New Labour leader Jacinda Ardern gave a near flawless performance at her first big press conference. So good that her colleague Trevor Mallard called it a cross between Helen Clark’s policy depth and David Lange’s wit. Newshub’s Patrick Gower declared her “on fire”. 

It was certainly an impressive display. Surrounded by colleagues, fresh from a unanimous vote installing her in her party’s top job, reinforced and validated as Labour’s biggest star and brightest hope, she floated like a butterfly and stung like a bee. She was happy to cede the microphone to her new deputy Kelvin Davis, was self-deprecating, humorous and in her sterner, chin-down and lower octave moments, did indeed channel Clark.

As a set piece performance it was all that Labour might have hoped. For Ardern, it was a successful parrying of the best the media could throw at her. On this form, she’d wipe the journalist Steve Braunias off the table if he invites her to his pre-election ping pong challenge.

The inaugural media conference as leader was a long way from another media engagement, three months ago before a different press pack in less formal circumstances. As it happens, Braunias was her host at the press club lunch on behalf of the Wintec tertiary institution in Hamilton.

Ardern was the after-lunch speaker, flying solo politically but supported by her partner Clarke Gayford. Her performance that day in what turned out to be a peculiarly hostile environment was the opposite of today – defensive, emotional, heated, exasperated but in its own way instructive.

Even Braunias’s introduction, filled as it was with a celebrity roast of her appearances in Woman’s Day, hit raw nerves.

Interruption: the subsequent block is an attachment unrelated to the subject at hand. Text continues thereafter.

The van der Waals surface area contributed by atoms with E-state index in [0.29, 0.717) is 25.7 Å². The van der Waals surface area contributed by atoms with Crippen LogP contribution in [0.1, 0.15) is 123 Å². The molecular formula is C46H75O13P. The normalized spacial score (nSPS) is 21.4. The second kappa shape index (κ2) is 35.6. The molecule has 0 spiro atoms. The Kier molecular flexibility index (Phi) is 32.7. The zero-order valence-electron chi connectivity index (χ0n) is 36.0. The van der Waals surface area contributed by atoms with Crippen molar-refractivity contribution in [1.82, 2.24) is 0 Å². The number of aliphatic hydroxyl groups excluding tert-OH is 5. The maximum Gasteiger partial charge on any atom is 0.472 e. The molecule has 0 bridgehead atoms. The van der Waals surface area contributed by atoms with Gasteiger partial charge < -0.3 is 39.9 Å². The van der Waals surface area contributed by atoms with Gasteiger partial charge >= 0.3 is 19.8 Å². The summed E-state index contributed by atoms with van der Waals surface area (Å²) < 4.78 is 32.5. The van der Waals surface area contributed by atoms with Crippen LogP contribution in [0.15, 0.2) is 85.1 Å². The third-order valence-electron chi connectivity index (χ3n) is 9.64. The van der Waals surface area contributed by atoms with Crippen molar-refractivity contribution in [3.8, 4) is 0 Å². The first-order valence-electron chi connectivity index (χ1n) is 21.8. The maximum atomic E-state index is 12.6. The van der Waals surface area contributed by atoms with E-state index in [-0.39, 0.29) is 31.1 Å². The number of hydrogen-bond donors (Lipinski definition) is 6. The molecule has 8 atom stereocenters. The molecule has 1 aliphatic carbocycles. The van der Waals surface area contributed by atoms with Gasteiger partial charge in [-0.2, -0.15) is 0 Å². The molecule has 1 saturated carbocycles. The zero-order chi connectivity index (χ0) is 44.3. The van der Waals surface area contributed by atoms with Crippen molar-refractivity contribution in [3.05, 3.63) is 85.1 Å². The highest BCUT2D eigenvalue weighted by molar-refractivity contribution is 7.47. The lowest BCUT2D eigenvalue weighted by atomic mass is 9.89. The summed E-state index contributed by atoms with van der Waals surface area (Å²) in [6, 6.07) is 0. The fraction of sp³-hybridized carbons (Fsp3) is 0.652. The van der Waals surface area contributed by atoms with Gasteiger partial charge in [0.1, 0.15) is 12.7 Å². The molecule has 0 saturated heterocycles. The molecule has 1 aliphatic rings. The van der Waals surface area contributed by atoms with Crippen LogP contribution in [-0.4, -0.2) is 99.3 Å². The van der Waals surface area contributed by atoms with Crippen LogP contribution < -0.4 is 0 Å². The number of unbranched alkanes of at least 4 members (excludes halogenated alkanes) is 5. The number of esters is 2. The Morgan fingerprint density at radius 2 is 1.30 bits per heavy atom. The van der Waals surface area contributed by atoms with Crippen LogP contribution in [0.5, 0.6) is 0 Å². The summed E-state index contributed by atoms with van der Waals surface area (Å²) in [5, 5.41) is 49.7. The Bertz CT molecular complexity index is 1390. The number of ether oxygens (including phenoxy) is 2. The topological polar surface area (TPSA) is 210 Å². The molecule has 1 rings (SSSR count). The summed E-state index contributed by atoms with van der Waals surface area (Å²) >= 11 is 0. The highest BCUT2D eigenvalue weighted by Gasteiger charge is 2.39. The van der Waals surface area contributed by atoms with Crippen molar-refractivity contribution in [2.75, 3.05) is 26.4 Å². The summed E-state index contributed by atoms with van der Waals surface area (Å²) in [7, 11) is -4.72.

Then tensions arose from questions about two men, Andrew Little and Winston Peters, and about Ardern’s image and background in publicly-funded roles.

At that point she was having to defend her leader, Little, which she did stoically. Did he dull her shine? “No, part of my job is standing alongside Andrew helping people get to know him.” Was it a problem outpolling him in the preferred Prime Minister ratings? “Andrew tends to focus on the party vote. Because of my unusual name, I tend to pop up a little.”

How’d she feel about being labelled a “show pony”? “If you rally against that too hard you’re treated as humourless. So I’ve chosen not to react.” Did she feel like she was a winner in a loser party? She had a man above her who was less competent than her but she had refused to roll him. What did that say about her? Could she sum up, in one sentence, the mission of the Labour Party? 

The challenges, personal and gritty, came thick and fast. At first Ardern seemed ill at ease and there were doubts from the diners about how she was handling it all. To one question asking if Winston Peters was racist, she paused for a click or two too long before saying “I think Winston know’s what he’s doing”. Much later in the session, after she had decided to take on some of the incoming fire, she elaborated: “I’ll tell you why I paused – I truly do have to ask is he genuinely racist. I don’t know him well enough.”

To a question about why voters should go for professional politicians like her who’d lived off the public purse – and what she made of the anti-politicians like Trump – she was refreshingly undiplomatic: “What – so you elect a professional arsehole, instead?”